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Education

  • Pricey turf project gets reluctant nod

    It was a classic case of “I told you so” at Tuesday night’s Los Alamos Board of Education meeting.

    The promise of a complete new turf project at Los Alamos Middle School hung in the balance as representatives from Centennial Contractors Enterprises, Inc. made an announcement that surprised some board members.

    Lisa Cooley, senior manager of strategic development, dropped a bombshell when she said that the field project at the middle school could be completed within the original $1.5 million range, but that did not include a rubberized coating on the track. Instead, the track would have to be asphalt with striping.

  • Leaving 'No Child' law: Obama lets 10 states flee

    WASHINGTON (AP) — It could be the beginning of the end for No Child Left Behind.
    The goal was lofty: Get all children up to par in math and reading by 2014. But the nation isn’t getting there, and now some states are getting out.
    In a sign of what’s to come, President Barack Obama on Thursday freed 10 states from some of the landmark law’s toughest requirements. Those states, which had to commit to their own, federally approved plans, will now be free, for example, to judge students with methods other than test scores. They also will be able to factor in subjects beyond reading and math.

  • Official: 10 states get ed waiver

    WASHINGTON (AP) — President Barack Obama on Thursday will free 10 states from the strict and sweeping requirements of the No Child Left Behind law, giving leeway to states that promise to improve how they prepare and evaluate students, The Associated Press has learned.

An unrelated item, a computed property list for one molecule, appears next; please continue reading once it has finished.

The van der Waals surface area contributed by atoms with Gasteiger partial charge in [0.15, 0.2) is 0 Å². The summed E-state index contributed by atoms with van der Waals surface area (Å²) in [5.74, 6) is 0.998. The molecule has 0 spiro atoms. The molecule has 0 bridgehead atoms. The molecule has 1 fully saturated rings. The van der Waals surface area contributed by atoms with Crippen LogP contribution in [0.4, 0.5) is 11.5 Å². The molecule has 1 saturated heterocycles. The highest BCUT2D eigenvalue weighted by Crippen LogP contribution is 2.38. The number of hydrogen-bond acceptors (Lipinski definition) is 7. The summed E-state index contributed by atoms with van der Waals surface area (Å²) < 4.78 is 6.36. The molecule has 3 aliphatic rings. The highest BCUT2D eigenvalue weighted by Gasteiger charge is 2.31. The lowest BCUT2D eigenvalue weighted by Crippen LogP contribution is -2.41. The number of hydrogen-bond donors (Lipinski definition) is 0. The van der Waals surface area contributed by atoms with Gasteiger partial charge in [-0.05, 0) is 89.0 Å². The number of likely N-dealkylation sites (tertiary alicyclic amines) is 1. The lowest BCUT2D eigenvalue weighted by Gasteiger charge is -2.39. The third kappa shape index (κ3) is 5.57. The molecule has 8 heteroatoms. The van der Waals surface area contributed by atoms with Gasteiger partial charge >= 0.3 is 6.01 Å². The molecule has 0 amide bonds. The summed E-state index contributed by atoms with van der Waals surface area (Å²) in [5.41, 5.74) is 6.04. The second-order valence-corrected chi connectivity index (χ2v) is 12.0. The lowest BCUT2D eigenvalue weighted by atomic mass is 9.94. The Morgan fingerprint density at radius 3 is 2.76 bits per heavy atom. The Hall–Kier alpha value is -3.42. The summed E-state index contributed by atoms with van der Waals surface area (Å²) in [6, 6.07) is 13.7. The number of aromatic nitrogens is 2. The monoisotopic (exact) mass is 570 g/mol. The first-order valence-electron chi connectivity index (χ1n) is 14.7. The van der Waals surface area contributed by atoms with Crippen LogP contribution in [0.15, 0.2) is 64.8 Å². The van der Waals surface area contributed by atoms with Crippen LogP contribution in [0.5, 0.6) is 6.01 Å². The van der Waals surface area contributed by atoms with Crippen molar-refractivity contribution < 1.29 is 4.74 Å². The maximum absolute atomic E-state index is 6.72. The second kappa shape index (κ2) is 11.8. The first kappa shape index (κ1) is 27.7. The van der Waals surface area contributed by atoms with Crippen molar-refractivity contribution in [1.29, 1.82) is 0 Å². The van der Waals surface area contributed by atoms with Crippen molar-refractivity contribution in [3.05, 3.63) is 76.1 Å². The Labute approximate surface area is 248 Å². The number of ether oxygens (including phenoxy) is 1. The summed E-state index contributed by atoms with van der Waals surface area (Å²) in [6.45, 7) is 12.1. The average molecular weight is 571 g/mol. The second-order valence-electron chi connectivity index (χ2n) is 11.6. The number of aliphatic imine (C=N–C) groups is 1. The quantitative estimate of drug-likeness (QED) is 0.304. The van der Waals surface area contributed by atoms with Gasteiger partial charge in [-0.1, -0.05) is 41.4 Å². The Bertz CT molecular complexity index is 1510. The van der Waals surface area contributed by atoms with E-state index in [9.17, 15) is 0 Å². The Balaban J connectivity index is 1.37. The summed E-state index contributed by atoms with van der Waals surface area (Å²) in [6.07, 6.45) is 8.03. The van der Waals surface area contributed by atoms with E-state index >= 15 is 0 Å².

The first 10 states to receive the waivers are Colorado, Florida, Georgia, Indiana, Kentucky, Massachusetts, Minnesota, New Jersey, Oklahoma and Tennessee. The only state that applied for the flexibility and did not get it, New Mexico, is working with the administration to get approval, a White House official told the AP.

  • Schmidt goes to the front lines, subs at LAMS

    In today’s job market, it’s not unusual to be asked to take on additional duties to help out when short-staffed. Not only does that rule seem to apply to a variety of organizations across the country, but also to the Los Alamos Public Schools District.

    On Tuesday, LAPS Superintendent Gene Schmidt spent his afternoon in Allen Thomas’s pre-algebra class at the middle school. He wasn’t there to observe. Instead, he was substituting for Thomas and teaching the class.

  • Another era begins at LAHS

    It was a long-awaited project, one which some thought would never be finished. But following a series of false fire alarms and construction delays, not to mention a few other problems along the way, the students at Los Alamos High School finally have a new building, marking the end of an era.
    The school hosted a ribbon cutting on Wednesday night to mark the official “opening” of the building, which cost $23 million, according to LAPS Chief Financial Officer John Wolfe.
    Students have been occupying the building for a few weeks. An overflow crowd of school board members, LAHS personnel and members of the community attended the event.